As chains spread, so did pop culture references. In the 1934 film It Happened One Night, Clark Gable's character instructs Claudette Colbert's heiress how to dunk a doughnut. Today, our most famous doughnut eater is the illustrated Homer Simpson; his Wikipedia picture shows him holding a partly eaten pink doughnut.

click to enlarge Windmill Village baker Nancy Martin makes her special-recipe doughnuts in a turkey fryer. - PHOTO BY CATHRINE L. WALTERS
  • Photo by Cathrine L. Walters
  • Windmill Village baker Nancy Martin makes her special-recipe doughnuts in a turkey fryer.

The references are not always so cute, however. One theory as to how the stereotype of lazy, doughnut-scarfing police officers came about is that, before fast food restaurants and 24-hour gas stations, street stands and doughnut shops were the most accessible cheap food for cops walking around on late-night patrol. Doughnuts now offer a way to jab at authority, like the "Bad Cop, No Donut" stickers that appeared after the Rodney King riots in 1992.

But sometimes people have fun with the stereotype: The Boston-area company Doughboy Police and Fire Supply started out as a doughnut shop that offered police supplies on the side. It eventually dropped the doughnuts and now strictly deals in safety items and riot gear.

From Ichabod Crane to Homer Simpson, American doughnuts have come a long way since their beginnings as craggy fried dough balls in 18th century Manhattan shops. We still think of doughnuts as special, but they're also commonplace. In many ways, doughnuts are an everyday expression of pure American abundance.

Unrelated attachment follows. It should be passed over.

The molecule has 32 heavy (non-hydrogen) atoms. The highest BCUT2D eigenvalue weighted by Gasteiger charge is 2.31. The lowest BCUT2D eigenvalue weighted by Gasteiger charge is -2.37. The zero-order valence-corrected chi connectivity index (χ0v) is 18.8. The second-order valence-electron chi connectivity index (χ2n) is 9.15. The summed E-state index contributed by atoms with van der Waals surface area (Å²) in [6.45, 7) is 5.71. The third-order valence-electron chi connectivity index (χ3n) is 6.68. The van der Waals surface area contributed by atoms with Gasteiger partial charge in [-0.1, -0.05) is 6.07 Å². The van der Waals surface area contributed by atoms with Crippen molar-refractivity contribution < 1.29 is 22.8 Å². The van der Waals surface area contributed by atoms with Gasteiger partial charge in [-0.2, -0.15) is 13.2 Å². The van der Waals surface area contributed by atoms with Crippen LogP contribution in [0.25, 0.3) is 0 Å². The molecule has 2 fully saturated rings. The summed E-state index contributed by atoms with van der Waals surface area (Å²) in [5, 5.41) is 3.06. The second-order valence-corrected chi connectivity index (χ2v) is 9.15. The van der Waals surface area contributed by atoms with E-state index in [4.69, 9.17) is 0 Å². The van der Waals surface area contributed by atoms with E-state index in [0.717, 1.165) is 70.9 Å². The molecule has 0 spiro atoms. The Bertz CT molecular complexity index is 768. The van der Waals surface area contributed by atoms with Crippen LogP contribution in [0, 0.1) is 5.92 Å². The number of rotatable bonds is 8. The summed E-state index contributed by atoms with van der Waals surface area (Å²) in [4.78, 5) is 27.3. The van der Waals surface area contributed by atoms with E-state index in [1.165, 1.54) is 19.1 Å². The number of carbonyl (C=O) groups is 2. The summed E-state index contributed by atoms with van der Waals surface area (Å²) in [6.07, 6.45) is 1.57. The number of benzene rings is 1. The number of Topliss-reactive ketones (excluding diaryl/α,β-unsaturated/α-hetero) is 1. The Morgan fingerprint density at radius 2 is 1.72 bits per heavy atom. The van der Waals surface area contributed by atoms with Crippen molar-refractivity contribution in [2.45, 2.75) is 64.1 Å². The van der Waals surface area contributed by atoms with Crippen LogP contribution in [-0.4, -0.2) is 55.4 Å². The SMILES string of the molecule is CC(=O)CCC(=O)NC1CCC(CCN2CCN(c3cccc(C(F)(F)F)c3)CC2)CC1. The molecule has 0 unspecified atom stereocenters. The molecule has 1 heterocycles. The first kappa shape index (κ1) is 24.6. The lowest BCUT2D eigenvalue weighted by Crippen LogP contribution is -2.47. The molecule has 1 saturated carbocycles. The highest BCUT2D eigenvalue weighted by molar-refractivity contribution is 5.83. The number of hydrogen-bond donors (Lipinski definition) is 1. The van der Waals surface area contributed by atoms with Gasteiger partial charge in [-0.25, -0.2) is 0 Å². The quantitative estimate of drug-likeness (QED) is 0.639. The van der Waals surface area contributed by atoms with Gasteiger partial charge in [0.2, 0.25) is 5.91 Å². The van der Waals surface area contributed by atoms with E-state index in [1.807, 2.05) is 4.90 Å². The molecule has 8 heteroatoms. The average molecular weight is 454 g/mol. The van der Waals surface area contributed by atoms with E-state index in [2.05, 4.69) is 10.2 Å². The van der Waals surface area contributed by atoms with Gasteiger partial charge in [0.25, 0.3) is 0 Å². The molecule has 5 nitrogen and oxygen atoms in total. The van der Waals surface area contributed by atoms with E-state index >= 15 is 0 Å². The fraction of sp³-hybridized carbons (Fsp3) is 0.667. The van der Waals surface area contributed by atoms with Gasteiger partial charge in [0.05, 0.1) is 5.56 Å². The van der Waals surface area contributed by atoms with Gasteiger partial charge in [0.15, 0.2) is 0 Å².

•••

A few years ago, cupcakes were all the culinary rage. Blogs and magazines devoted features to the art of the cupcake and their often jaw-dropping variations. Boutique cupcake chains sprouted up in hip neighborhoods in bigger cities. But the cupcake has since fallen: Slate predicted the end of "The Cupcake Bubble" in a 2009 article.

If inanimate sweets were in a competition for American popularity, doughnuts would be winning. While cupcakes have a physical advantage against doughnuts—they're sturdier, thus perfect for lavish decoration—and are significantly easier to bake in a home kitchen, doughnuts offer a striking cultural advantage: they're gender-neutral.

Cupcakes are perceived as being girly. No matter how many Butch Bakeries or Father's Day-themed sports cupcake recipes there are, no small-town Montana biker is going to walk into a cupcake shop. That small-town Montana biker would, however, feel no threat to his masculinity by pulling up his Harley to a doughnut shop and ordering a maple bar.

Make no mistake: Cupcakes aren't going anywhere. But it's doughnuts commanding attention now, partly thanks to a rise in hipster-friendly novelty shops.